Not that this means we’ll be going back to PC. Never! But I do wish Apple was more widespread in Korea. I can keep dreaming, can’t I?

Working all the live long vacation


I think I’ve become institutionalised. Most days I struggle to remember what life is like outside my school buildings. Do the birds still sing? Does the rice still grow in the paddies? Do the bus drivers still play chicken on the bridge near my home? Does the the sun still hide behind a haze of pollution? I wonder if I’ll ever be able to see these wonders again with these old eyes of mine. My trip to China is starting to feel like some vague dream I once had.

Today is the first day of the last week of summer vacation at my school. It is also the eleventh day of summer camp for me, all of which has been spent behind the barbed wire walls of my school. While my co-teachers have been visiting Jeju Island and Canada, I’ve been trying to keep a bunch of teenage girls busy with school work during their summer break. As you can imagine, it has been super-easy.

Actually, it hasn’t been that bad. The only tough part has been keeping up my energy levels and holding the kids’ attention for four hours at a time. This has been incredibly tiring, and I’m almost looking forward to the start of the new school semester next week so that I don’t have to teach for four hours straight anymore.

The reason that I’ve been teaching for four hours a day for most of the summer vacation is a simple one. It’s the result of a razor sharp interpretation of my contract. According to this handy piece of toilet paper…ummm I mean this legal document… during the vacation I “may be asked to participate in special classes or English camps, up to 20 hours per week” (2008 GEPIK contract, Article 12, para 2). The key phrase here is “up to”. What my school interpreted it to mean is the following: “During school vacations , Employee will be ordered to independently plan and organise special classes or English camps, at least 20 hours per week. Mwahahahahaha!” These are subtle differences, I know, but important ones.

This is a razor sharp interpretation because clearly a razor has been used to excise any superflous language from the version read by my principal and co-teachers. This superflous language included words like “may”, “overtime pay”, “leave”, “liberty”, “freedom” and “the pursuit of happiness”. At times like this I wonder if perhaps I live in a parallel universe, one where my contract magically changes between the time I read it and the few seconds it takes to reach my co-teachers’ hands. I’m damn sure of it. Either that or I need to give my co-teachers a thorough and detailed lesson on the differences between “may” and “must”. Modal verbs are a lot more important than people think!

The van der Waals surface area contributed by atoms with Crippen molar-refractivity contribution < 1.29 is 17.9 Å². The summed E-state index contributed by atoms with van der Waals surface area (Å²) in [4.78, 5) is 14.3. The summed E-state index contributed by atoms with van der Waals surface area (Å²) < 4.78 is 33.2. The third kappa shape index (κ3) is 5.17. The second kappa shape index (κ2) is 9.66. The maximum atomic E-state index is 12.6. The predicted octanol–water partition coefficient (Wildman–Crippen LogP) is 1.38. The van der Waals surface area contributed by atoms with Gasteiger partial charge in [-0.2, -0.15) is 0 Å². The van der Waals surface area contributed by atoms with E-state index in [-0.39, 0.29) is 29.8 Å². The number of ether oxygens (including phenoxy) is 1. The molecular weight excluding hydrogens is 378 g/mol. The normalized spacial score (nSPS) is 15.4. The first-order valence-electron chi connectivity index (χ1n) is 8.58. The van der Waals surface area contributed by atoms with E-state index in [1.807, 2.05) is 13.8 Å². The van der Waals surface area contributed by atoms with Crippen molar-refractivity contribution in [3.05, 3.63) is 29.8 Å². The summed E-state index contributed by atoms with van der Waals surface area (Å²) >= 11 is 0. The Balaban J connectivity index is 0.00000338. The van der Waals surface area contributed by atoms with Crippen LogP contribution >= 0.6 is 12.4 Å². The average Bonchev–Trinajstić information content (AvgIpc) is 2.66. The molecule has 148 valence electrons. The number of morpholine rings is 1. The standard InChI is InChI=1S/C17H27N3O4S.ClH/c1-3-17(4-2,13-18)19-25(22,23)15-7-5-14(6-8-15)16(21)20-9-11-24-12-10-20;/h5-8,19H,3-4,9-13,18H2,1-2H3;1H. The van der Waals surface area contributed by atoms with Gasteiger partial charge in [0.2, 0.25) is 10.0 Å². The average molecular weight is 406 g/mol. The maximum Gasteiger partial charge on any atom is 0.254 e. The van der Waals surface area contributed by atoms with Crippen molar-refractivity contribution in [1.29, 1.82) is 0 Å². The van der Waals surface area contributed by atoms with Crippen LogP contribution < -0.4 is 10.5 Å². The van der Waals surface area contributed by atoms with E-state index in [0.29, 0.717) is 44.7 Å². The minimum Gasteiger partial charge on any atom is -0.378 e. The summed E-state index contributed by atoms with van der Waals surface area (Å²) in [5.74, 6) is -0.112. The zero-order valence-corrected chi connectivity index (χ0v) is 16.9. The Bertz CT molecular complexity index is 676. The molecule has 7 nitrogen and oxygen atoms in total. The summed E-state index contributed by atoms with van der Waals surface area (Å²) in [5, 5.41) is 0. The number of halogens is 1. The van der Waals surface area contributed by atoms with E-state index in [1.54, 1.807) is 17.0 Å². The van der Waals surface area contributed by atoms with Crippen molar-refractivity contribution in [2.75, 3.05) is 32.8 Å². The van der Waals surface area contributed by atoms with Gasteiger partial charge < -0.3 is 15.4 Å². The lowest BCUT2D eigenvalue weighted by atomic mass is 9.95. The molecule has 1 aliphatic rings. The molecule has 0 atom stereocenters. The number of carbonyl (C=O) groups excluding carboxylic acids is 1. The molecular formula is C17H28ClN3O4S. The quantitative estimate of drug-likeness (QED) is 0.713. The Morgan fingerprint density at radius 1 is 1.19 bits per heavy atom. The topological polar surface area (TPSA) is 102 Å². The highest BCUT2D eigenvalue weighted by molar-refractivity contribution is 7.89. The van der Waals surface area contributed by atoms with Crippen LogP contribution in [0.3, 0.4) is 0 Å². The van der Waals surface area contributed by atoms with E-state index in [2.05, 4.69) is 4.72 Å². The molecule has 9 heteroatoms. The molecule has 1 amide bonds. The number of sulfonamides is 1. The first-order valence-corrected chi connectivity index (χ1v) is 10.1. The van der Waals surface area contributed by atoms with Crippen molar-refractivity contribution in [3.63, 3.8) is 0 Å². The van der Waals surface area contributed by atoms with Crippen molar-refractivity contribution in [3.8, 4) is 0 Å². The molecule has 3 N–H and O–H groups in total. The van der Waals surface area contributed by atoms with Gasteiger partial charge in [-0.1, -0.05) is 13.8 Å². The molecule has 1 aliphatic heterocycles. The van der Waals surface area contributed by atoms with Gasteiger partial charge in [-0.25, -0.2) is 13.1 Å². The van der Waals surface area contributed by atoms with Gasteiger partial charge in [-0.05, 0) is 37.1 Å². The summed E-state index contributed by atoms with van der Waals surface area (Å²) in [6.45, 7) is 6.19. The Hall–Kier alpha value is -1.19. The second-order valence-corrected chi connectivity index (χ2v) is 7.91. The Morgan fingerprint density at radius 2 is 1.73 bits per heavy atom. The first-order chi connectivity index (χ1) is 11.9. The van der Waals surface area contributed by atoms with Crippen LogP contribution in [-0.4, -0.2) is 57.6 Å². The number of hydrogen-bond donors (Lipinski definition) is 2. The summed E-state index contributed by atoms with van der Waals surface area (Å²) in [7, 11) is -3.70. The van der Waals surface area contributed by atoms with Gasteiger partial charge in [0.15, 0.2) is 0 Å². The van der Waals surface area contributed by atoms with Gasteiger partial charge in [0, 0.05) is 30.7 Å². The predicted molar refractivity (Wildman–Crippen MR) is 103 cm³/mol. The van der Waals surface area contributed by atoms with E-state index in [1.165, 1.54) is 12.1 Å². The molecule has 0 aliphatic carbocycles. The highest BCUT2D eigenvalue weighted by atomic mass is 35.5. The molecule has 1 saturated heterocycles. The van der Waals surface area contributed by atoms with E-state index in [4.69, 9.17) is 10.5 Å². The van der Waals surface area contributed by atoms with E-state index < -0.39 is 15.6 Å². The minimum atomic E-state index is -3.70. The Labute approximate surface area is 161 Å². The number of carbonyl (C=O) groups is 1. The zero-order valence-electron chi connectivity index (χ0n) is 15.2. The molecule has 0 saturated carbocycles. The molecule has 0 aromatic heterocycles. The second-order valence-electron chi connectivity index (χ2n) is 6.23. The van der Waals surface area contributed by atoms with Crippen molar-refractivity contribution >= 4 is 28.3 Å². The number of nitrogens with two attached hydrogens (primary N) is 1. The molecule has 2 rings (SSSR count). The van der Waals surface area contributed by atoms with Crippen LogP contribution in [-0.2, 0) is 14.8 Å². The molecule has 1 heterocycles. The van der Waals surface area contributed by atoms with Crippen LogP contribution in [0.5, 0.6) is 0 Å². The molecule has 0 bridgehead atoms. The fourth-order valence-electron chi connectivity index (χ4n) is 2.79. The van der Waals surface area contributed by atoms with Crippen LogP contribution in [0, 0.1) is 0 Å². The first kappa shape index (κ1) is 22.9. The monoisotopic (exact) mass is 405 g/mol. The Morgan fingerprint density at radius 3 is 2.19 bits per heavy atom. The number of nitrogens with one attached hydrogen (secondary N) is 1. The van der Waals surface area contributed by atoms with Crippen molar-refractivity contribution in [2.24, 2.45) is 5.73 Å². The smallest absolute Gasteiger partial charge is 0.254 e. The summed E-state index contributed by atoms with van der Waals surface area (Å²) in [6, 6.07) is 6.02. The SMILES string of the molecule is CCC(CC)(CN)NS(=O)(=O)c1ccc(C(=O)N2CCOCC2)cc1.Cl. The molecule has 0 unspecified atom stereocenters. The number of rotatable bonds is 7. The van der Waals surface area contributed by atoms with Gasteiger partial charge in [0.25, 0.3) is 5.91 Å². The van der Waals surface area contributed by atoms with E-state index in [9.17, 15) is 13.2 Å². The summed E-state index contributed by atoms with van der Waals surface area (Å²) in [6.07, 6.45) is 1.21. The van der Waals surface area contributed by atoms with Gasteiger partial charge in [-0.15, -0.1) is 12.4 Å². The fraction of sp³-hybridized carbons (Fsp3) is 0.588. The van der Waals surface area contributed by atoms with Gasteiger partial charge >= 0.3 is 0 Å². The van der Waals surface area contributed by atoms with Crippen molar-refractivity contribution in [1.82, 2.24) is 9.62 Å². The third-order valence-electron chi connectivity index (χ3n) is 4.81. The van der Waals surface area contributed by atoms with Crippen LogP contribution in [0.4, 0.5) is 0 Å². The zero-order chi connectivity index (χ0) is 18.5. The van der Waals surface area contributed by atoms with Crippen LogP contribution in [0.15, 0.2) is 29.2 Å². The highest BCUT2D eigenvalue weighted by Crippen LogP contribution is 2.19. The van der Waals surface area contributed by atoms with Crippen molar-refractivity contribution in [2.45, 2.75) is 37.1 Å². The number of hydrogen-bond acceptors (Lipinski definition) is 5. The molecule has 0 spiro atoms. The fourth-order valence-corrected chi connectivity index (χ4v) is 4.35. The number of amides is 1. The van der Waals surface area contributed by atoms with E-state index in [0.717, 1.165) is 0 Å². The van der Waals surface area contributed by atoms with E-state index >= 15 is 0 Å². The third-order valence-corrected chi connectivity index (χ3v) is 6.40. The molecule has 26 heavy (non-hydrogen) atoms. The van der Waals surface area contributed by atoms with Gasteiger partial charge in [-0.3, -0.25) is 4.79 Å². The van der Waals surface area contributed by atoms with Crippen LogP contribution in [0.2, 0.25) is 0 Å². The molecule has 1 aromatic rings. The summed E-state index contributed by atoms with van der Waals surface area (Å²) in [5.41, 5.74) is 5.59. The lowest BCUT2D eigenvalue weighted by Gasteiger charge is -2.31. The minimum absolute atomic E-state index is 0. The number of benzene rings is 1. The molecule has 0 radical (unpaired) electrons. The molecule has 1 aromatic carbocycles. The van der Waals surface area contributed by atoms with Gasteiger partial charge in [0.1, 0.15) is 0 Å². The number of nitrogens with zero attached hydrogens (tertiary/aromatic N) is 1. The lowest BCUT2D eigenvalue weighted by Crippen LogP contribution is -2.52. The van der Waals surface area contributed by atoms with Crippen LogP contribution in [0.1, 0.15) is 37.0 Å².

For now I’ll daydream about what life must to be like beyond these dreary walls. Oh how I long for just one more taste of kimchi…

Back from China

Coca-Cola with Chinese characteristics

As you might have guessed from the title, I’m back from a fantastic trip to China. My wife and I spent about nine days there – six days in Beijing and three days in Xi’an. Beijing was buzzing with pre-Olympics high-spirits, and it was wonderful to experience it. Everyone was wearing “I love China” t-shirts (including some not-to-be-named South African tourists), and Olympic flags, posters and souvenirs were EVERYWHERE! I got a good idea of what South Africa will be like before the 2010 Soccer World Cup. I think we might want to make a plan and be there for the atmosphere.

There were some downsides to the pre-Olympics buzz. Prices were definitely higher than I remember from my last trip in late-2005 (though this was offset a bit with my highly improved bargaining skills). The number of tourists definitely increased while we were there, so some of the friendliness of the locals seemed to dampen as the week went on. But there weren’t anywhere near as many foreign tourists as we were expecting to see, and we had to deal more with Chinese tourists than with people from other countries.

We got to do all the touristy stuff I missed last time I was in Beijing. We spent most of a day in the Forbidden City, we checked out Tiananmen Square, Mao’s Mausoleum, and I finally got to hike the Great Wall. Fantastic! Amazing! I’d do it again tomorrow! I also had a blast bargaining with people for souvenirs, handbags, t-shirts and all sorts of trinkets. I used to be all shy about this, but now it’s loads of fun!

We took an overnight train to Xi’an, which was very comfortable and I think way better than flying. It only cost +- RMB410 for a softsleeper ticket, and we saved on accommodation. Xi’an was definitely worth the visit, though the only thing I wanted to see was the Terracotta Army. I’ve been interested in seeing that for years. The rest of Xi’an was a bit of an aside for me, though there is plenty to see and do. My wife and I ended up checking out the city walls, which were pretty interesting (though a bit of a letdown after seeing the Great Wall), and we unfortunately missed seeing a Tang Dynasty dinner show. Our timing was all wrong. Oh well.. Maybe next time.

All in all a great trip. Now, however, it’s all back to business for the last stretch of our time in Korea. We have about four and half months of teaching time left, and we’re already planning our next trip. Hmmm… Japan or Southeast Asia? Choices, choices, choices…